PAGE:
Figure

Adding the runlevel to the GRUB boot loader

Startup Options uoot options i|

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In both cases, the 1 tells i nit to load up the system in runlevel 1. This, as you may remember, is the runlevel that signifies single-user mode with no network. This is the lowest usable runlevel and is needed only if there is a problem with the system.

If, on the other hand, you know your runlevel configuration is sound, but you want to manually stop a certain service from starting up, you can set PROMPT_FOR_CONFIRM = "yes" in /etc/sysconfig/boot.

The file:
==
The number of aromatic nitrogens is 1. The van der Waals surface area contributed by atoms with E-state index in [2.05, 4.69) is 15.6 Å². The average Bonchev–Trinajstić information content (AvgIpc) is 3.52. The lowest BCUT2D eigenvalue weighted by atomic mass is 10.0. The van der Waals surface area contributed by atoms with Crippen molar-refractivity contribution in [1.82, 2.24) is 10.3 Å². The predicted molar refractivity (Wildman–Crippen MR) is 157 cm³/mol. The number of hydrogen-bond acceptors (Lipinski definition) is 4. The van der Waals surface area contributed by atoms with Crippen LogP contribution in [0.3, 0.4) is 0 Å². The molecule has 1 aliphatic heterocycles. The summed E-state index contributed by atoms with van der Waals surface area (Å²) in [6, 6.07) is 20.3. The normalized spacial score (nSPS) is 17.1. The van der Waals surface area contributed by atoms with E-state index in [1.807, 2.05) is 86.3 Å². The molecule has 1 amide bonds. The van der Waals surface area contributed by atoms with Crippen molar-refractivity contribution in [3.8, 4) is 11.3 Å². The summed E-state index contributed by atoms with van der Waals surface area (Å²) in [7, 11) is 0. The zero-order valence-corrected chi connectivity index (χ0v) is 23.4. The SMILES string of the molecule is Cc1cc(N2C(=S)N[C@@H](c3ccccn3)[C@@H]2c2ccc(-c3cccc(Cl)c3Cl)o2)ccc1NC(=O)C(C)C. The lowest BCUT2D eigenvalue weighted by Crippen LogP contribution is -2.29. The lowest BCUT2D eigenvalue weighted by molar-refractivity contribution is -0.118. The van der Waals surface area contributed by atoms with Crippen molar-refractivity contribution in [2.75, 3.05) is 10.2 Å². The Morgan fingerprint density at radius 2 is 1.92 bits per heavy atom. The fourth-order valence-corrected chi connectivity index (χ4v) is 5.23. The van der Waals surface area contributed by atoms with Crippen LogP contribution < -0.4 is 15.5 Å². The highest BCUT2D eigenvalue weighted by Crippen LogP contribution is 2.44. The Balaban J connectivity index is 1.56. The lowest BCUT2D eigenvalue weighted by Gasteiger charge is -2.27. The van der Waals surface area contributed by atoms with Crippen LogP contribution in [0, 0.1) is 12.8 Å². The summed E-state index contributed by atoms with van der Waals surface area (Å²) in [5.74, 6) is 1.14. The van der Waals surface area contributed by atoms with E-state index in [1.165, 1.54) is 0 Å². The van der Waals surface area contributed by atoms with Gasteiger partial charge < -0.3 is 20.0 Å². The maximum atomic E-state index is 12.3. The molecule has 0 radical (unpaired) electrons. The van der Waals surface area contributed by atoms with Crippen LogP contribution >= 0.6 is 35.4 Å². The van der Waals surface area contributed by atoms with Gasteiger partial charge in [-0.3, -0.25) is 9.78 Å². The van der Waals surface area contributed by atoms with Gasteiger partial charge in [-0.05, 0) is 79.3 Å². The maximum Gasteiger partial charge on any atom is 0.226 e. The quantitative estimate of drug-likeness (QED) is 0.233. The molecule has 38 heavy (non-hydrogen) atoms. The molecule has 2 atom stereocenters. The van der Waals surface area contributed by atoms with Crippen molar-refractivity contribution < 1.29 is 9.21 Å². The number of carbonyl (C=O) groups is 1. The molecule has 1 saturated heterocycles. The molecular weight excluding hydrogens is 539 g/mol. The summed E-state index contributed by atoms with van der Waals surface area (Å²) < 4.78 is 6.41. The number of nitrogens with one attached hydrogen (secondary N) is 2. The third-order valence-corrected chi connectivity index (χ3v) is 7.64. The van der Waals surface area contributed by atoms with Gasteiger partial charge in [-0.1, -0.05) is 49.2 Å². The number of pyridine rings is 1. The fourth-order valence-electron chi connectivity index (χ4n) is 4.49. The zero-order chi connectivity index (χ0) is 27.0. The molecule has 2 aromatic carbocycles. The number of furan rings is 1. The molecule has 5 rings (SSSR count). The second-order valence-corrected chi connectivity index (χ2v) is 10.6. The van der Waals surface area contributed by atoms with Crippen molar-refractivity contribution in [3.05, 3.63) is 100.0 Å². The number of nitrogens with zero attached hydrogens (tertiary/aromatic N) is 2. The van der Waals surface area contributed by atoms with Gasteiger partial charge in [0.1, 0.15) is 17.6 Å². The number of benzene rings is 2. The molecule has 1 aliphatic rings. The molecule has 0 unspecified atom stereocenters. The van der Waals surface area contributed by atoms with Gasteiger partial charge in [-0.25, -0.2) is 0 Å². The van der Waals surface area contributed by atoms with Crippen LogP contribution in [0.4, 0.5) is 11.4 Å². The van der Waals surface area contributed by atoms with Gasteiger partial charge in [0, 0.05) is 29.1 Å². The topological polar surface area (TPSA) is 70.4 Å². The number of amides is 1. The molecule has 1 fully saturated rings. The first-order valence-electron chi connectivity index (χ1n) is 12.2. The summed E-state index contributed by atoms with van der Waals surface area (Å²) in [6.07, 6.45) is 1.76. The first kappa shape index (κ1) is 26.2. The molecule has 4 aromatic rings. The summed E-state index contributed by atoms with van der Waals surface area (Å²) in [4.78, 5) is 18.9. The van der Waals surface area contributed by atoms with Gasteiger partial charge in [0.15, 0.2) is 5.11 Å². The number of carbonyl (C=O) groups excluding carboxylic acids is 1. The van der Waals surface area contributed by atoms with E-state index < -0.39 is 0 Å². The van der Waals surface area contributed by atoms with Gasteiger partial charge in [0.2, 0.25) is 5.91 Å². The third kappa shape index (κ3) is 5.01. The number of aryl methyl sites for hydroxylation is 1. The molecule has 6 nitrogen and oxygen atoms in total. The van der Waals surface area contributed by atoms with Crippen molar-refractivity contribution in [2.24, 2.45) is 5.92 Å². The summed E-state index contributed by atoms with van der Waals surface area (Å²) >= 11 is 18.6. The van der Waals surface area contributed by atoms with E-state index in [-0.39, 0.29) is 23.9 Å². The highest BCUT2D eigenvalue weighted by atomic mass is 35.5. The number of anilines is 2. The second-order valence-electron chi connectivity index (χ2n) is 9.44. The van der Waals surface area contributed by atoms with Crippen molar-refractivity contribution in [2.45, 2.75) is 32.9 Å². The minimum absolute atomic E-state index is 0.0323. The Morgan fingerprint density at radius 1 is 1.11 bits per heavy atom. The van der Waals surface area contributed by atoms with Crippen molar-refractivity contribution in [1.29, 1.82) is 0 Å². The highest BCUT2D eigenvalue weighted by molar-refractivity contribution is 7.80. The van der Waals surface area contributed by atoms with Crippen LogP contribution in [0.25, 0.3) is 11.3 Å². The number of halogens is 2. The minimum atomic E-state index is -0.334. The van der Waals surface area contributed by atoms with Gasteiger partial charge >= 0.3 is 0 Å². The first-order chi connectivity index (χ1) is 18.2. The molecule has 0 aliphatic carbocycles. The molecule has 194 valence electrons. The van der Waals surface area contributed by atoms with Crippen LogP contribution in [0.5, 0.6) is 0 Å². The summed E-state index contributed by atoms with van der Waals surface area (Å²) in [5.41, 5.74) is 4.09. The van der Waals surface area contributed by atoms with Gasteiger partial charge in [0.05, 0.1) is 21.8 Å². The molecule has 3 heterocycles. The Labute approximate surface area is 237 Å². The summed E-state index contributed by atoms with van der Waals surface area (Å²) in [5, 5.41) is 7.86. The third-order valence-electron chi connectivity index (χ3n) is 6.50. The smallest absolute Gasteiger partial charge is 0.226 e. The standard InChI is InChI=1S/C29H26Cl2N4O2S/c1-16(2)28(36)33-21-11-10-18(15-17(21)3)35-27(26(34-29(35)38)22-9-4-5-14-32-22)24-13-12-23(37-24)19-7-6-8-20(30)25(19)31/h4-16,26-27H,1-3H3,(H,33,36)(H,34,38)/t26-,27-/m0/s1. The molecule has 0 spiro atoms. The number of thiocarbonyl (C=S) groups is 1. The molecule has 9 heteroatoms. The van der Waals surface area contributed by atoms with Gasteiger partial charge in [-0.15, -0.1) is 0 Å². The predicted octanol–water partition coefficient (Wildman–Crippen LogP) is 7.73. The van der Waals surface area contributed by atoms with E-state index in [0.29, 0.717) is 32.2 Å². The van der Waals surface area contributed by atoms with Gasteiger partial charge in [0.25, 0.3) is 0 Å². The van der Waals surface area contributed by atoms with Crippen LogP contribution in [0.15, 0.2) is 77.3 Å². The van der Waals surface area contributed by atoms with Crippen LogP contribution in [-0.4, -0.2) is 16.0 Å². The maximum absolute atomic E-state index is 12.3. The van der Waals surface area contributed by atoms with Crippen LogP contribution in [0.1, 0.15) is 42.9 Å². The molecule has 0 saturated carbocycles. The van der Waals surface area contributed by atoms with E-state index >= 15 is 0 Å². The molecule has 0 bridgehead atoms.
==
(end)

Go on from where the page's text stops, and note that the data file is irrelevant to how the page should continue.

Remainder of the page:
As shown in Figure 4-6, you will be asked for the root password to log in to the system (this is why you should never forget you root password). Once logged in, you can then turn off processes as we talked about with the chkconfig script or fix any other problems that the system has. Once fixed, you can then reboot the system normally. Because specifying a runlevel to GRUB and LILO is a temporary change, you are able to let the system start up normally without having to interrupt the normal operation of LILO or GRUB.

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